I’m itching to find out. 🙂

Cheers – and happy delving!

Normandy, 15th November 2015


The Ximuria setting is (c) copyright 2015 Sarah Newton. All rights reserved. Deluxe Tunnels and Trolls is (c) copyright 2015 Ken St Andre, Liz Danforth, Rick Loomis, Steven Crompton, and Jim Peters. It’s also available now from

The Mindjammer Kickstarter: T-minus 4 days and counting!

November 13, 2015

MJKS teaser

UPDATE: The Mindjammer Kickstarter is now open at I hope you’ll come and join us!

Thanks to everyone who participated in the recent Mindjammer Kickstarter survey – you people are awesome! Now everything’s ready, and in 4 days, next Tuesday 17th November, we’ll be launching our very first Kickstarter, to expand our far future transhuman science-fiction roleplaying game Mindjammer into 2016 and beyond!

For the past 2 weeks you’ve been telling us what you’d like to see in a Mindjammer kickstarter, and the answers have been fascinating and very revealing. We received just over 200 responses, and lots of comments, all of which we’ve taken on board in the Kickstarter you’re going to see next week. We’ve got some awesome books lined up for you!

First up, it’s no surprise that adventures and sourcebooks came out on top of the “publish it now!” list of supplements. Happily we’ve been thinking the same thing, and we’re ready to respond right out of the gate. The Kickstarter will be to fund the full-colour print run of our brand new Mindjammer scenario THE CITY PEOPLE – MYSTERY AND EXPLORATION BEYOND THE FRONTIER, with gorgeous deckplans and artwork, details of Space Force and a full tech spec of a stage 2 explorer ship, and a deadly multi-session adventure of exploration on a mysterious alien world. After that we hope you’ll enable us to provide you with alien adventures, reveal secrets of the Venu, take you deep into the Core Worlds, out to the Fringe – and even beyond!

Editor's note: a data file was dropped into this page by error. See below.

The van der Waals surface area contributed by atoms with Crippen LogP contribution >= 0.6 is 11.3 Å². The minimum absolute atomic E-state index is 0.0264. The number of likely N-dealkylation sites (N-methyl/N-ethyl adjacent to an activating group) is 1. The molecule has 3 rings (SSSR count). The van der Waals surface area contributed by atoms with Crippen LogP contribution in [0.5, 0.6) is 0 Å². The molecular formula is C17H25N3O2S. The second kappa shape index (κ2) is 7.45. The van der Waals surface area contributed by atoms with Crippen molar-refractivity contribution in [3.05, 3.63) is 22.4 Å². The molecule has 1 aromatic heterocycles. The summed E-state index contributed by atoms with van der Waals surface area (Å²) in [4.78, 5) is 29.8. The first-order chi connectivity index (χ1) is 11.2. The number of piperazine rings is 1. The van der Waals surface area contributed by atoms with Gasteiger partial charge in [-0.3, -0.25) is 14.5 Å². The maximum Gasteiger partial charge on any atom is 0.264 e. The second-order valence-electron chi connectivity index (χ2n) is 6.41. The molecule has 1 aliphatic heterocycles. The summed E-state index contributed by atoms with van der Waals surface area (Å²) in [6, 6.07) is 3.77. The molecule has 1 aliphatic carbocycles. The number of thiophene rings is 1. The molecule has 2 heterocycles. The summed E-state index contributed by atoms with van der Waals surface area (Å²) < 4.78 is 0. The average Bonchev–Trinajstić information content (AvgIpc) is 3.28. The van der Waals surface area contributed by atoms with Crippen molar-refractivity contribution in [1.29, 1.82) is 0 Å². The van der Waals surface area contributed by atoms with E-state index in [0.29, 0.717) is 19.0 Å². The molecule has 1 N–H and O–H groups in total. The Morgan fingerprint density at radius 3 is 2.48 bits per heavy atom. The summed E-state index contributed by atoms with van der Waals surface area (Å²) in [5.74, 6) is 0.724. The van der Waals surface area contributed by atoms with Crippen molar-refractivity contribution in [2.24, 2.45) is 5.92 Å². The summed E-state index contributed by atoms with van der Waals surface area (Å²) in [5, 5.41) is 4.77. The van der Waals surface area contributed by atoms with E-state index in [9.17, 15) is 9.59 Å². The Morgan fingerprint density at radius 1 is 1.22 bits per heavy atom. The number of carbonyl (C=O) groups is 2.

Second, we were delighted to see huge support for more Mindjammer fiction and also a version of the Mindjammer core book for the Traveller RPG. At the same, you made it clear to us that you wanted the Kickstarter to present the New Commonality of Humankind in unprecented detail, and that providing fiction and support for Traveller shouldn’t de-emphasise that goal. We’ve pulled out all the stops on this one, and will focus our efforts on supplements and sourcebooks, while at the same time unlocking new fiction and ever-deepening support for the Traveller game alongside Mindjammer’s Fate Core orientation.

Third, many of you asked for easy entry to the Mindjammer game, and to that end we’re going to be prioritising both a player’s guide and quickstart products.

And of course there’s lots more… We have some awesome stuff lined up for you, and I really hope you’ll join us and unlock some amazing books.

We’re going to be covering the obvious bases for pledges, with pledges for “All the PDFs” and “All the Books in Print” as well as access to the new books in print and also adding in existing game material such as the Mindjammer core book. We’ve also got some seriously heavy-duty mega-pledges lined up…

I hope you’ll join us next Tuesday 17th November from 12 noon GMT for a month of transhuman Mindjammer revelations. The Commonality salutes you!


Normandy, 13th November 2015

World-building: Trollbridge and the Fanginshield Inn

November 8, 2015